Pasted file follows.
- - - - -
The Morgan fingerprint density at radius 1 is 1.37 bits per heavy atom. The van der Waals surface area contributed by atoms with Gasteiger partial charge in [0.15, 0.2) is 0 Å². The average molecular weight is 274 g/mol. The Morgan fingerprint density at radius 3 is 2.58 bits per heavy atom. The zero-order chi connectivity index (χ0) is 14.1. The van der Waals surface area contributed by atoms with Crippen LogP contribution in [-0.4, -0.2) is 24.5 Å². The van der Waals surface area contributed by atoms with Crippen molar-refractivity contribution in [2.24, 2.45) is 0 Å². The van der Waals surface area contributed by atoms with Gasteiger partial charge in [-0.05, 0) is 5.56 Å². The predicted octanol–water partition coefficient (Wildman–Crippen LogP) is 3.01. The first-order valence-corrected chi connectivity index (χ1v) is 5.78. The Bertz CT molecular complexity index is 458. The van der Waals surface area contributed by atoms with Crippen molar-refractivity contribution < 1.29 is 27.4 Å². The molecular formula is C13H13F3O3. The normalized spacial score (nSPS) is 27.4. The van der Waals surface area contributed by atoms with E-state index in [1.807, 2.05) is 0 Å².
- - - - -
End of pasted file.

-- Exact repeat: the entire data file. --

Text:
The Morgan fingerprint density at radius 1 is 1.37 bits per heavy atom. The van der Waals surface area contributed by atoms with Gasteiger partial charge in [0.15, 0.2) is 0 Å². The average molecular weight is 274 g/mol. The Morgan fingerprint density at radius 3 is 2.58 bits per heavy atom. The zero-order chi connectivity index (χ0) is 14.1. The van der Waals surface area contributed by atoms with Crippen LogP contribution in [-0.4, -0.2) is 24.5 Å². The van der Waals surface area contributed by atoms with Crippen molar-refractivity contribution in [2.24, 2.45) is 0 Å². The van der Waals surface area contributed by atoms with Gasteiger partial charge in [-0.05, 0) is 5.56 Å². The predicted octanol–water partition coefficient (Wildman–Crippen LogP) is 3.01. The first-order valence-corrected chi connectivity index (χ1v) is 5.78. The Bertz CT molecular complexity index is 458. The van der Waals surface area contributed by atoms with Crippen molar-refractivity contribution < 1.29 is 27.4 Å². The molecular formula is C13H13F3O3. The normalized spacial score (nSPS) is 27.4. The van der Waals surface area contributed by atoms with E-state index in [1.807, 2.05) is 0 Å².